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Rainfall continues to batter southern China

By ZHAO RUINAN in Nanchang | China Daily | Updated: 2024-06-24 00:02
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Cars pass through a flooded section of the downtown area of Shexian county in Huangshan, Anhui province, on Sunday. Huangshan was struck by a second round of heavy rainstorms on Sunday as intense rainfall continued to pound the region. [Photo by Du Yu / Xinhua]

Torrential rainfall continued to lash parts of southern China on Sunday, triggering mudslides and flash floods in provinces such as Jiangxi and Hunan, where more than 10 people died.

Weather forecasters have warned that the downpours will further intensify in the middle and lower reaches of the Yangtze River this week.

Two people died in a house collapse in a township in the city of Jiujiang, Jiangxi, while eight were killed in Hunan when a mudslide flattened four houses in a village in the province's Xinhuang Dong autonomous county, China Central Television and Xinhua News Agency reported on Sunday.

Flooding in a township in Huaihua, Hunan, also caused one death on Sunday, while another person was reported missing, CCTV reported.

Heavy downpours battered the northwestern parts of Jiangxi starting on Saturday, with 14 monitoring stations in three counties reporting "severe rainfall", according to local authorities.

Yang Xiaoxiao, an official at Jiangxi's flooding and drought prevention department, emphasized the importance of focusing on the safety of embankments during heavy rains, and called for increasing crews and the frequency of patrols.

According to the Hunan Meteorological Bureau, 184 townships in the province experienced heavy downpours over the weekend.

On Sunday morning, the National Meteorological Center issued an orange alert for rainstorms, with vast regions in the middle and lower reaches of the Yangtze River expected to witness heavy rainfall until Monday afternoon. China has a four-tier weather warning system, with red representing the most severe warning, followed by orange, yellow and blue.

The China Meteorological Administration raised the national emergency response level from three to two on Sunday. The country also has a four-tier emergency response system, with level one being the most severe.

Meteorological experts warned that the overlapping of heavy rainfall areas increases the risks of flooding, geological disasters and waterlogging in urban and rural areas of several provinces such as Hunan, Hubei, Jiangxi and Anhui.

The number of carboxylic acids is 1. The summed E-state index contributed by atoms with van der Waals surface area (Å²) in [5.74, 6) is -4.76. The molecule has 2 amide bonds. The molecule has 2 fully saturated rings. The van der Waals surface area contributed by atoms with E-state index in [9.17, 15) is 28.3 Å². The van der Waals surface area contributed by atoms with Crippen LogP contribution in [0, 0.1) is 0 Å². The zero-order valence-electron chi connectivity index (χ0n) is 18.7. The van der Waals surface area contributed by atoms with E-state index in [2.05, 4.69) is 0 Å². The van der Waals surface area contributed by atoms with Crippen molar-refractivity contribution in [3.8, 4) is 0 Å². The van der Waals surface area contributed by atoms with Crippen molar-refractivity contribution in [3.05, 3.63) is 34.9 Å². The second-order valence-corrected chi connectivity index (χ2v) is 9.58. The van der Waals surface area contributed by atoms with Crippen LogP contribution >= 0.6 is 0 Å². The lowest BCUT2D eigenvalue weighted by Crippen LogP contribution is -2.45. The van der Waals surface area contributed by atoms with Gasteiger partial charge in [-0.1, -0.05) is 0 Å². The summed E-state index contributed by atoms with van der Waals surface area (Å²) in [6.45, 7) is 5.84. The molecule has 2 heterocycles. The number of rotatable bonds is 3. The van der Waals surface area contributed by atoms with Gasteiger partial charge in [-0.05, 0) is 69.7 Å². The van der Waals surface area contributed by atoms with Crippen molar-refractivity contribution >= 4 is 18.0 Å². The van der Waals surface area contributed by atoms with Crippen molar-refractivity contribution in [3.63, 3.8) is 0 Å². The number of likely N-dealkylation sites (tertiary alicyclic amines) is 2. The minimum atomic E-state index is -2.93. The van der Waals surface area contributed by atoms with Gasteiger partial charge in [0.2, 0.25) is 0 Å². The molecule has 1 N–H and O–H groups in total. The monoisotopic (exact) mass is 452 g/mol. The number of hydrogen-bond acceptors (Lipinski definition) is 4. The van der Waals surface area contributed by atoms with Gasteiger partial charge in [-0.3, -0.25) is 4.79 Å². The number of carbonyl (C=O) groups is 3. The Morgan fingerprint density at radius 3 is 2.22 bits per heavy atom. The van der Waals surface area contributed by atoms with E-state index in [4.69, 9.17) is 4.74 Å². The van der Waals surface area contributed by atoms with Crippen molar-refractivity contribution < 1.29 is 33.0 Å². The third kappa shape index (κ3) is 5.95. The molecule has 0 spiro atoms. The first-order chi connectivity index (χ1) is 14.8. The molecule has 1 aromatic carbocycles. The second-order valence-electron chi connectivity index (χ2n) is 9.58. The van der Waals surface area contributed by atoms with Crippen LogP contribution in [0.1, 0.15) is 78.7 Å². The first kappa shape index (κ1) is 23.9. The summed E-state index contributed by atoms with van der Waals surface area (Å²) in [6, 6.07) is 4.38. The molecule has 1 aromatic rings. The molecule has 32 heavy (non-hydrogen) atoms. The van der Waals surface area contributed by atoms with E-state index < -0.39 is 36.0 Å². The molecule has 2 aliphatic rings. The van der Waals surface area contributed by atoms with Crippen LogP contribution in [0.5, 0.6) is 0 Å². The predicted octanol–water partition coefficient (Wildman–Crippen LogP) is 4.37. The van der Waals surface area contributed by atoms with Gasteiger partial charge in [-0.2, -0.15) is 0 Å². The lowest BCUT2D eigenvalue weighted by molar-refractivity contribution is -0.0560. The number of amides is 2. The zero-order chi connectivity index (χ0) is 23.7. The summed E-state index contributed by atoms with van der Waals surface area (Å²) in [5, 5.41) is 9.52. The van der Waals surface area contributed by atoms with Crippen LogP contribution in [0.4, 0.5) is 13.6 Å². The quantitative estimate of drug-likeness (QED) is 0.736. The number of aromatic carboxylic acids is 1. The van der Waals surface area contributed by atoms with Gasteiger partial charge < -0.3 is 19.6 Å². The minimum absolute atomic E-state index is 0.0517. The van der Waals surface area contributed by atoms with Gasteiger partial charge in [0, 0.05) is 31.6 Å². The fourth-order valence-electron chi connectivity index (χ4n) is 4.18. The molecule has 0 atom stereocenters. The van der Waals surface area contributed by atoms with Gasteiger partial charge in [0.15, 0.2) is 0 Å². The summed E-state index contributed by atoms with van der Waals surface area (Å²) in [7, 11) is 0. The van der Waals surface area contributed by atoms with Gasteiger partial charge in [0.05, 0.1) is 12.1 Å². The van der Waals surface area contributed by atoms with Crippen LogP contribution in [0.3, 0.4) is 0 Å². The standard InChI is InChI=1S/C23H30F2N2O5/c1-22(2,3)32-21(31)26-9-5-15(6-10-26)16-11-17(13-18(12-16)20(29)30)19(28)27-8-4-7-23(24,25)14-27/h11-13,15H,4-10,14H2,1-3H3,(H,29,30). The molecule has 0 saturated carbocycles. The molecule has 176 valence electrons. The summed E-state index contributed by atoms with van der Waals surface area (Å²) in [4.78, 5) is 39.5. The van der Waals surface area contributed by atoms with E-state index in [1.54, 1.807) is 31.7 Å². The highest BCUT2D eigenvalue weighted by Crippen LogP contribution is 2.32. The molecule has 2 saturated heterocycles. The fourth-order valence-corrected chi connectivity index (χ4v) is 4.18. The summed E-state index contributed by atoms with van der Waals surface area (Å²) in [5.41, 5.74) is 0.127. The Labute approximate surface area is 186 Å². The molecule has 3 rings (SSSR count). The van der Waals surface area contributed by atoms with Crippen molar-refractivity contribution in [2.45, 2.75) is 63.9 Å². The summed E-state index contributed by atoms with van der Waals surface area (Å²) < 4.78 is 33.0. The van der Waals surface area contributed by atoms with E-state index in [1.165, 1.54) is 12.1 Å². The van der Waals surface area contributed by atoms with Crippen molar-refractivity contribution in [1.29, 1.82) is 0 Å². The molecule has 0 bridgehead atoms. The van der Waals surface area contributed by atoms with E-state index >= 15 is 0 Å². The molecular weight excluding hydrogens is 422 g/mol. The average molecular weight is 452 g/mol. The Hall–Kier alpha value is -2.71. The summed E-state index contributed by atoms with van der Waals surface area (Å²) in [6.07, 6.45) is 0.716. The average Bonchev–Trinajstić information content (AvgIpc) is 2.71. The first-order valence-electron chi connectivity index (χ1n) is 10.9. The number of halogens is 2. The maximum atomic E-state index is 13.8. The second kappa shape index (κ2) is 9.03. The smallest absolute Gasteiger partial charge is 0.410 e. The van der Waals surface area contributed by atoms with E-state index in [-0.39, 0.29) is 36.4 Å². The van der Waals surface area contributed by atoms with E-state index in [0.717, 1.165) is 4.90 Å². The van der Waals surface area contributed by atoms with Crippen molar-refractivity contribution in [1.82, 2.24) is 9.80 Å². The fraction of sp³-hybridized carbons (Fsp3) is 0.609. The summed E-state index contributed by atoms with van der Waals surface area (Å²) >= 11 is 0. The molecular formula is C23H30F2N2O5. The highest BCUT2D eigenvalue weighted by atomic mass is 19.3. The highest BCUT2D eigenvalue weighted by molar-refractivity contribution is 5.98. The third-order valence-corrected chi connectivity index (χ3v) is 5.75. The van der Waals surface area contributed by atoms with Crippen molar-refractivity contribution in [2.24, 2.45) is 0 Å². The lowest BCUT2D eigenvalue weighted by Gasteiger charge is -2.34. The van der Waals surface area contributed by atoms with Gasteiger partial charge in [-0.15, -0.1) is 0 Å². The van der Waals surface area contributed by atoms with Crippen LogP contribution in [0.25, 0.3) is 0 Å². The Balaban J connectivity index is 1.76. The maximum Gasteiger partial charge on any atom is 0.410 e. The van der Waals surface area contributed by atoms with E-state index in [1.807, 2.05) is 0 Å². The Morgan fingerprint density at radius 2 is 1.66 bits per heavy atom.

On Saturday night, Shexian county in Huangshan, Anhui, sounded a red alert for mountain floods, which are natural disasters caused by surge flooding in mountain streams and gorges. The alert prompted emergency evacuation and relocation of people living in low-lying areas and along rivers.

Feng Deliao, a police officer at the rural Jiekou Police Station in Shexian, who was busy helping villagers relocate on Sunday afternoon, said the station, which serves four townships, had sent 12 of its 14 officers to assist in flood relief efforts.

Affected residents were urged to either move in with relatives in safe areas or relocate to disaster relief camps set up by the local government in schools.

The State Flood Control and Drought Relief Headquarters and the Ministry of Emergency Management mobilized multiple departments to analyze the current situation of heavy rainfall and previous drought conditions.

The analysis indicates that the intensity of rainfall in southern coastal regions is noticeably weakening, but regions in the middle and lower reaches of the Yangtze River and the Jianghuai area are experiencing heavier downpours. Such a situation could easily trigger waterlogging or flooding in provinces that were previously experiencing drought, such as Hubei, Anhui and Jiangsu.

In stark contrast to "severe rainfall" in central regions, parts of southern China that were previously affected by rainfall disasters are gradually returning to normal, the analysis said.

Repair work is currently underway in flood-hit areas of Meizhou, Guangdong province, where at least 38 people died in catastrophic flooding in the city's Pingyuan county over the past week.

Communication networks have been restored to pre-disaster levels in Meizhou, but parts of roadways and electricity and water supply lines are still being repaired. The power supply had been fully restored in 21 out of 33 flood-hit townships in the area, as of 6 pm Saturday.

By Saturday afternoon, water and power supplies were fully restored in all flood-affected villages in Longyan, Fujian province.

The flood control and drought relief headquarters in Guilin, Guangxi Zhuang autonomous region, withdrew its level four emergency response to flood control as heavy rains in the city ceased and the water in all rivers dropped below their warning levels.

On Saturday morning, the scenic section of the Lijiang River in Guilin resumed operation, with 37 sightseeing boats carrying over 3,700 visitors, essentially returning to pre-flood levels of operation, local media Guilin Daily reported.

Zhu Lixin in Hefei contributed to this story.

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